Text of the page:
My sister and me both had our dad do stuff to us at night sometimes. She’s still really angry about it but I’ve cut him out of my life. I’ve been reading your blog and focusing on being grateful and I’m feeling good. My sister says I’m just suppressing my emotions and that it will make me sick. I know she’s wrong but I don’t know how to explain it. Can you give me an answer to give her?
Congratulations on your graceful recovery from a terrible reality. I’m very sorry that you and your sister had those experiences at all, let alone with him. I can appreciate why you would want to help her understand the benefits you get by not allowing him to revictimize you through your own thinking.
Before I really start: I understand that there can be complex family reasons for not pursuing legal action in situations like these. And you’ve ignored that issue entirely, and you’ve been quite pointed about your question, so I will assume that all of you have all come to some semi-reasonable agreement on how to handle this.
This means I will not discuss changing your reality; only how your sister could manage the existing reality. And it’s not like a guilty verdict or anything like that changes the past anyway, so your concern for your sister’s mental health would be valid either way. Regardless of what happens to him, the tortured thoughts she experiences today were not thought by him, they were thought by her. In that way, if she allows it, he could haunt her even from the grave.
If she chooses to accept an albeit ugly reality—as you have—as you know, that does not absolve him of responsibility. You know he is responsible. But your way of handling it simply means she releases herself by accepting reality as it has been and is.
In short: she is better to fully accept—and then stop thinking about—an actual ugly reality, rather than resisting that reality constantly, by incessantly thinking about how she wishes you both had a different past. We’d all wish that. But reality has some very difficult parts, and this is one of them. We either accept that reality, or we will be tortured by our lack of acceptance.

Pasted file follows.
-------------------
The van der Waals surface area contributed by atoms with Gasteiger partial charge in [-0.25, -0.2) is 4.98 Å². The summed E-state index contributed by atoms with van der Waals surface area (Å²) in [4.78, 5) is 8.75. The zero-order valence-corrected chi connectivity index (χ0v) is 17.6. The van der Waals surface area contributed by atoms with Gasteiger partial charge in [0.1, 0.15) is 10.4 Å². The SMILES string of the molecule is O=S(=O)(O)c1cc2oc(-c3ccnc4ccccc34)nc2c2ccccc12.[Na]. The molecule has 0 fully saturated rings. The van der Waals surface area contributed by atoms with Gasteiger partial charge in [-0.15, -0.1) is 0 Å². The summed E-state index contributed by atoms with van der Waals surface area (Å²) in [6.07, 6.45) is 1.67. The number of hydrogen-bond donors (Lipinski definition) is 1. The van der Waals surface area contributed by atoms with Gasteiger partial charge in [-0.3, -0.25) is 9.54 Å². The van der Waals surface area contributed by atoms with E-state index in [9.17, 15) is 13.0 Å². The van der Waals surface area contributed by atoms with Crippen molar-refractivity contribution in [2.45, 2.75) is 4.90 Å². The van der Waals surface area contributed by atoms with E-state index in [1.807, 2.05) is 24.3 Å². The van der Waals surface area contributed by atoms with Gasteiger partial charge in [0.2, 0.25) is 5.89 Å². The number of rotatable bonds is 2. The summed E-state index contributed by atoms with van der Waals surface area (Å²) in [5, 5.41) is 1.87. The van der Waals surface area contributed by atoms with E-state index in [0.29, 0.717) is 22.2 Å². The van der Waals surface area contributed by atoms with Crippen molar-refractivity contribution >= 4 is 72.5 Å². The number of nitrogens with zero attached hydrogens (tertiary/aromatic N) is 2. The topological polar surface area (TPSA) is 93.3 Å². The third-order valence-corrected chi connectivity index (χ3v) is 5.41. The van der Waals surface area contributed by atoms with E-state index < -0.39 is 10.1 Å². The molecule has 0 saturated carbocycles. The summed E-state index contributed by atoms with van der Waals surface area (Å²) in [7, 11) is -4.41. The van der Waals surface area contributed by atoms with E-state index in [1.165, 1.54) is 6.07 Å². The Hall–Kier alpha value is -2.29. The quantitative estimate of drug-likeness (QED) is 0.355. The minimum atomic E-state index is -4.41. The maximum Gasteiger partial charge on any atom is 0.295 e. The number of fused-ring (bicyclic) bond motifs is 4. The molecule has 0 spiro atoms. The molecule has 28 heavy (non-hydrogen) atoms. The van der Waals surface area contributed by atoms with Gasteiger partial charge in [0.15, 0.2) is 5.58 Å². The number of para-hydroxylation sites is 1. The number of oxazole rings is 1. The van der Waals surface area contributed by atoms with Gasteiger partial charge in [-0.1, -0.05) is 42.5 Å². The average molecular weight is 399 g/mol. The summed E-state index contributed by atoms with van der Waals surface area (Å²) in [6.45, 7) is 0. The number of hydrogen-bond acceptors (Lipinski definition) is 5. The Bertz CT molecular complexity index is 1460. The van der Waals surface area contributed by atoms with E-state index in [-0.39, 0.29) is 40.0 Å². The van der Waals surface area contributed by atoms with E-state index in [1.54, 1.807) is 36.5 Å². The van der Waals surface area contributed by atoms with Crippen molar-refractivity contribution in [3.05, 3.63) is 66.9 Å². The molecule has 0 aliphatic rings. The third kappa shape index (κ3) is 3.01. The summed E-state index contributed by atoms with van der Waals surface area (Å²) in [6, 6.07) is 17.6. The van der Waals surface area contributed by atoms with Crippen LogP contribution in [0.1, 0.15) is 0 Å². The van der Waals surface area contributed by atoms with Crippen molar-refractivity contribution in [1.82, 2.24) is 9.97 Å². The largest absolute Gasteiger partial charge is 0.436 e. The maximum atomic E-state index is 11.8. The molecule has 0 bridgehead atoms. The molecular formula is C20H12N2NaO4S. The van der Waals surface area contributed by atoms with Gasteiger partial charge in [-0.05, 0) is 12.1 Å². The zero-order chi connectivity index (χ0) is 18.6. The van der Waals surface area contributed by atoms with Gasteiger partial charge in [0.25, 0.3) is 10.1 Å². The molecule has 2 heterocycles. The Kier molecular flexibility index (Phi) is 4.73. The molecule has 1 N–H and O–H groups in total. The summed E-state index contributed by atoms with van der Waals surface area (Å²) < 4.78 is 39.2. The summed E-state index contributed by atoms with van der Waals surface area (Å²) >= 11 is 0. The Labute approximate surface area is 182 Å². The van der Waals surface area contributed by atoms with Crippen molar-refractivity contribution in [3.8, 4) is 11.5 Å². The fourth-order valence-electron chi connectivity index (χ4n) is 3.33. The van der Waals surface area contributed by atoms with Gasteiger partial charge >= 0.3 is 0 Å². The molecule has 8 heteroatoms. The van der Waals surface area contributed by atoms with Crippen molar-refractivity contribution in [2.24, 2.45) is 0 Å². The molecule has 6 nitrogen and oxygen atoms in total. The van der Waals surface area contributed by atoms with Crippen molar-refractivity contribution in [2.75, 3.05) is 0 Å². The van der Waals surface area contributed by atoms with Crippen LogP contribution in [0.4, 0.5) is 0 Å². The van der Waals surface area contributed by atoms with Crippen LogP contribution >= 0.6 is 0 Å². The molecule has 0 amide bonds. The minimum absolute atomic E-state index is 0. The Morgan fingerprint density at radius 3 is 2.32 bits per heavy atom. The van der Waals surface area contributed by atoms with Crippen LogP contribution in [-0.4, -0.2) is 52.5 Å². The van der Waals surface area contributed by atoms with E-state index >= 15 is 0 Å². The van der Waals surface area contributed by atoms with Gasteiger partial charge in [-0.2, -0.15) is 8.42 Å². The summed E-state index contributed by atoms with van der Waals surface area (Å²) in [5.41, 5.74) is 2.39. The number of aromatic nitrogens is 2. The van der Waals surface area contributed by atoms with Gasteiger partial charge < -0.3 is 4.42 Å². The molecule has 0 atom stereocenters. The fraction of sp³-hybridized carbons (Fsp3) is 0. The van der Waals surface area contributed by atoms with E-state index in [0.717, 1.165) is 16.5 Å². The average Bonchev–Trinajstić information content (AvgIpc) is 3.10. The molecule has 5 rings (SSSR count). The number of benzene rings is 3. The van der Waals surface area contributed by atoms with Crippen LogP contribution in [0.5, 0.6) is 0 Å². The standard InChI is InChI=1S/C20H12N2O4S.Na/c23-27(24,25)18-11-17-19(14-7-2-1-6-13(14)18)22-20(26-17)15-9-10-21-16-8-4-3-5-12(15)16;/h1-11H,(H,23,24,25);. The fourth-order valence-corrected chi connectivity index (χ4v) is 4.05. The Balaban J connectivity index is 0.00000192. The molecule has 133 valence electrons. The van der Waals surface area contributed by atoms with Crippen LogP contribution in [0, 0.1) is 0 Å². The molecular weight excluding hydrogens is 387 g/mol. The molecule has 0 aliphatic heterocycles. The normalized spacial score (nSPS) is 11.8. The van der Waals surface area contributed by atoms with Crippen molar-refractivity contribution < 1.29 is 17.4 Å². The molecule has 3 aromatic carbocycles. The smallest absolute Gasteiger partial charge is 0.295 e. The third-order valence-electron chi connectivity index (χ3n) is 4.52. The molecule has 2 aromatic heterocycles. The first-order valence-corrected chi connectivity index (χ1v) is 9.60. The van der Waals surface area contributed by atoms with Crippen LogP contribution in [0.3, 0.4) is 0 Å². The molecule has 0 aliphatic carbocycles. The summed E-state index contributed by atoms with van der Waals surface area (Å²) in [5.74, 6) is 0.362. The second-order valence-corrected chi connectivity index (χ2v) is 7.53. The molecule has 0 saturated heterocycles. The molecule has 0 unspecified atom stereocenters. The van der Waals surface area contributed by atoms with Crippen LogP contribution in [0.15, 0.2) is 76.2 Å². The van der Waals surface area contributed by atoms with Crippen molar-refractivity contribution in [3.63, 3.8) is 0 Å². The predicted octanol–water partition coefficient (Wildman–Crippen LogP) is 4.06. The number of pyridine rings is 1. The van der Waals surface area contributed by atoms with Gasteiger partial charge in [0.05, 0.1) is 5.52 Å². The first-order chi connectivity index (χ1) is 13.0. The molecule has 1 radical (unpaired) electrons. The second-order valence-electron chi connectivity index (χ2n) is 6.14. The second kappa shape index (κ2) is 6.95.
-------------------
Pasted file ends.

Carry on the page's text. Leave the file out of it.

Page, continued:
Considering the fact that you have more natural fodder than most people, I want to take a moment to recognize the wisdom you are embodying as you practice gratitude as a lifestyle. No matter what horrors may be in our pasts, there’s no better thing a person can do for their psychological or spiritual health than the act of appreciation. So I hope you’re also appreciating your obvious natural skill at mental control. And there’s no better thing that you could do for your sister than modelling the behaviours that will benefit her. You’ve both already suffered enough.
Okay, so you have to ask you sister, if you’re ‘suppressing’ emotions, then where are they suppressed? What are these emotions made of, and where do we store them? Is it a gland, or duct, or organ? It’s as though she sees your dad’s actions as being like Eckhart Tolle’s “pain body,” and that he has placed this pain body inside her, and that it is separate from her. He did hurt her terribly in the past. But as you have proven in the living of your own life, that very real past injury does not mean she needs to allow him to ruin today too.
The truth is, we don’t store emotions for later extraction. We are always creating a new reality, even if we include some of the past within it. We each have a memory. It’s like a big filing system of everything that’s happened to us as individuals. And yes, that awful stuff with your Dad is in there for both of you and there is no removing it. But you save yourself in how you handle that past, now, in your present.